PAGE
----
Triangular pencils are a great tool to encourage a tripod grasp, which can impact handwriting by reducing fatigue and cramps and increasing control.  The triangle shape helps fingers fall just in the right spot, and can be enough to correct subtle inefficient grasps.  These come in standard size and thick, and many crayons can even be found in this shape.  Some children need more support, which can come from various pencil grips, but talk to your OT before selecting one!

Thick pencils (like these, or crayons and markers, too!) are nice for children that have low tone in their hands, and have trouble stabilizing a thin utensil.  Of course, it can sometimes hinder development of those tiny hand and finger muscles, so talk to your child’s OT to decide if this will be a help or a hindrance!

Before you throw away those broken crayons and golf pencils, remember that shorter utensils encourage a more mature grasp pattern.  Rather than using your whole hand in a fisted grasp, a short utensil requires you to use your fingers!  Markerscrayonscolored pencils, and pencils can be found in mini sizes (or again, keep those golf pencils and broken crayons!).   Crayon rocks encourage using a pinching grip, rather than a whole fist!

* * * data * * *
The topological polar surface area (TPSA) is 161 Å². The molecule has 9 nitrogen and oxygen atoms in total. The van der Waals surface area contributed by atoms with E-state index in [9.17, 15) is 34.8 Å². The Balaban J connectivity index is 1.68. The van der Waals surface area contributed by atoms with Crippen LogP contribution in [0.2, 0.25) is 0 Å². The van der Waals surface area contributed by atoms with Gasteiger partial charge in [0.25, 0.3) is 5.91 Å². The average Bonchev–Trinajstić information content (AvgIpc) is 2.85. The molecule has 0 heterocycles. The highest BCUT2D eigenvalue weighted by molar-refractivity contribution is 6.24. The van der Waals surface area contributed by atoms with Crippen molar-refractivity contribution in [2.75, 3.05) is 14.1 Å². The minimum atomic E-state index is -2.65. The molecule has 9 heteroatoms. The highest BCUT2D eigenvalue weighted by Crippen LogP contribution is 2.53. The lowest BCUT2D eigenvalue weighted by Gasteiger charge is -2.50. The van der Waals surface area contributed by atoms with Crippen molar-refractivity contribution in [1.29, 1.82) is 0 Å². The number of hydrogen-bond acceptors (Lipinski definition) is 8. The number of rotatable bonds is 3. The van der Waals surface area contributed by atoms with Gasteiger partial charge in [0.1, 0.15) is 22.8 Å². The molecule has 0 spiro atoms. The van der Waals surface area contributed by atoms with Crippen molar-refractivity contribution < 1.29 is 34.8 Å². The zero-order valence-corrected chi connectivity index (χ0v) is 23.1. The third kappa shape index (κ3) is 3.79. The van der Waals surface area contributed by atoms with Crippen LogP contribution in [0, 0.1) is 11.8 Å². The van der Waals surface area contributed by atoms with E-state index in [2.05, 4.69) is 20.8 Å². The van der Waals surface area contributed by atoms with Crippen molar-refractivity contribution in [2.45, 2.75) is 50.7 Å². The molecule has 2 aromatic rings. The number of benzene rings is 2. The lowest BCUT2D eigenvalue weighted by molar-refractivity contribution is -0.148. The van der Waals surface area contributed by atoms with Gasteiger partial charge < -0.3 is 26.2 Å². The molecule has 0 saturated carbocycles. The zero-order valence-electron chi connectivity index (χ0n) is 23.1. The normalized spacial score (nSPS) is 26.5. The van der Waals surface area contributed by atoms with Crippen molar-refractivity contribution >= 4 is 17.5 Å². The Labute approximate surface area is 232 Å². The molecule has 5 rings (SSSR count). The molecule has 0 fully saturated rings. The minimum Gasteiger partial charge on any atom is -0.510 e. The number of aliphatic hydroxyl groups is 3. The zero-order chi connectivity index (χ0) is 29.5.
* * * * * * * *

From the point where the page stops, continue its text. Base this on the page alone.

For some children, mechanical pencils can be a great tool!  If you press too hard when using a mechanical pencil, it causes the pencil lead to break, which teaches some students to press more lightly, but just frustrates other students.  Different lead thicknesses can make this very customizable to increase or decrease sensitivity.  Mechanical pencils can also be a good option for students who are easily distracted by trips to the pencil sharpener.  If you’re concerned that mechanical pencils will be too frustrating for your child, consider a small pencil sharpener like this that your child can keep at his or her desk, to minimize distraction.

For many of our kids that are impulsive and rush through work (leading to mistakes that need to be corrected), the small eraser on the end of the pencil is worn away long before the pencil lead is.  Picking out some ‘fun’ erasers that can sit on the desktop may provide a visual cue to remind children to correct mistakes, while providing motivation to do so!  Kneadable erasers add an extra element by doubling as a fidget!